“How can I do a better job of holding my salespeople accountable? What can I do to improve my sales team’s ability to do what they committed to doing?” These are frequent questions asked by sales managers, regardless of their industry or type of sales team they manage.
There is not one magic answer, however, there are two strategies that sales managers can apply immediately that will make a significant difference in holding your team accountable. These same strategies create cultures of excellence, not excuses.
#1. Get out of the childcare business. It is difficult to hire a 24-year-old or a 50-year-old child and turn them into an adult.
You do not have the time.
You do not have the training.
These adults, stuck in children’s bodies, are a time suck because they often throw temper tantrums like those of a four-year-old: “I do not want to do it. It is too hard.”
This behavior follows these individuals into their sales career. When a sales manager requests reports and sales pipeline updates, they push back with excuses such as, “I do not have time. Do you want me selling or generating reports?” It is the adult version of a temper tantrum.
Get out of the childcare business and hire grown-ups.
Start by examining your hiring and recruiting processes. Does your current process REALLY vet potential candidates for the virtues of accountability and responsibility? A good interview question to test for these competencies is, “Tell me about a time when you achieved a goal in spite of obstacles or other people not doing their part.”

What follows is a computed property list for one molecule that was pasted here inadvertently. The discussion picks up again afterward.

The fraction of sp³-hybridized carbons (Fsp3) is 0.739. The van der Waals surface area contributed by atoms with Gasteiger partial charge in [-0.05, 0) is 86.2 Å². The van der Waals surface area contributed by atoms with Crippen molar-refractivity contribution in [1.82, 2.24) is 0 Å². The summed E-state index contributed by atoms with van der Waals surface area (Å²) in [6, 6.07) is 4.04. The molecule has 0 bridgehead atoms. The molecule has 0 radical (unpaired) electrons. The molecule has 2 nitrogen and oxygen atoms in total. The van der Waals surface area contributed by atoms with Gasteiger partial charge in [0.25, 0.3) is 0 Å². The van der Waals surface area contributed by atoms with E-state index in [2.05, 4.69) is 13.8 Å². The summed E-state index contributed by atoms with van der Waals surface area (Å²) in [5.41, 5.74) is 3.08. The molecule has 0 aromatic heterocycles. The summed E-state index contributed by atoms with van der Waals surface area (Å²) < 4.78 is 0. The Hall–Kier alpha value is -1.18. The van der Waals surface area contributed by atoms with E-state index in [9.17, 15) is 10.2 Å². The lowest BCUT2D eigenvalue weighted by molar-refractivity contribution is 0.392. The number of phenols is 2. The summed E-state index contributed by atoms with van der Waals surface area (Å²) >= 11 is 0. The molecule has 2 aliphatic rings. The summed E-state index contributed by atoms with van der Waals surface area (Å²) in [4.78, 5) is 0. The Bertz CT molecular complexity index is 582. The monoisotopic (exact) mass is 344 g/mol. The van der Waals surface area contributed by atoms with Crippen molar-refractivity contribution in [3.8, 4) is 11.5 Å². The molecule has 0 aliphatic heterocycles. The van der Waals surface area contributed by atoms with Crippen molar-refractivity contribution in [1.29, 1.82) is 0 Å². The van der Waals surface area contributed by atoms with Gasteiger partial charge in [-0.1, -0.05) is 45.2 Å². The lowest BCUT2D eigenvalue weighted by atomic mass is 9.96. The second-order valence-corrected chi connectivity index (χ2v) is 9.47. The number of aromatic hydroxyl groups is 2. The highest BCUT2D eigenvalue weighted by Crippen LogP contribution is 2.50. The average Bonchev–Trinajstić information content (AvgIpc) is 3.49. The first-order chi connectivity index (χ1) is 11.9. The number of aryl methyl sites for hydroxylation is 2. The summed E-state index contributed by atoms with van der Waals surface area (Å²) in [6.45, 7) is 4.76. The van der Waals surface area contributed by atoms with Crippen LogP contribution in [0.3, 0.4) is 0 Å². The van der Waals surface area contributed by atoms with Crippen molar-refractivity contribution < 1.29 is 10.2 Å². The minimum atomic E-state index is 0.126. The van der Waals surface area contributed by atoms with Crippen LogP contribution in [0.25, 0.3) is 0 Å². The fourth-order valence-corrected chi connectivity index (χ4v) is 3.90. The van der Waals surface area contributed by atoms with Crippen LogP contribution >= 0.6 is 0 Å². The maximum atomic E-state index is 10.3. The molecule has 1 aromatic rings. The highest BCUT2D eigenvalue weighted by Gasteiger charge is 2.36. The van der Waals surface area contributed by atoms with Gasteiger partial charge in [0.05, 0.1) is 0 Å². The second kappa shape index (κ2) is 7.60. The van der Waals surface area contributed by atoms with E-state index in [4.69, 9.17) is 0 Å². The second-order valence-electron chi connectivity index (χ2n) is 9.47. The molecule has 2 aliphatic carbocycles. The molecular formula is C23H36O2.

Accountable salespeople figure out a way to get the job done.
#2. Look in the mirror and take responsibility for what you see. You may not like the reflection because the problem might be you! (I know from personal experience.) There are several studies that show that a managers leadership style is often the root cause for lack of accountability on their team.
In the sales profession, this happens because sales managers make assumptions. Sales managers assume:
- A salesperson is crystal clear on desired expectations and outcomes.
- A salesperson has the skills to achieve expectations.
- A salesperson is aware of resources by which he or she can turn to for more help.
- A salesperson agrees on the deadline for achieving expectations.
In additions to assumptions, sales managers fall into the hurried and harried trap. Overwhelmed sales managers shortcut expectation conversations because their calendars are packed with back-to-back meetings.
The fix. Slow down to speed up.
Take time to make sure you and your salesperson are aligned on expectations and outcomes. Ask clarifying questions to eliminate assumptions. “I want to make sure I am setting you up for success. Let’s discuss and ask each other questions on what good looks like or doesn’t look like for this particular project.”
How do you hold your sales team accountable? Improve your recruiting and hiring processes. Get out of the childcare business and hire grown-ups. Eliminate assumptions and take the time to set clear expectations for success.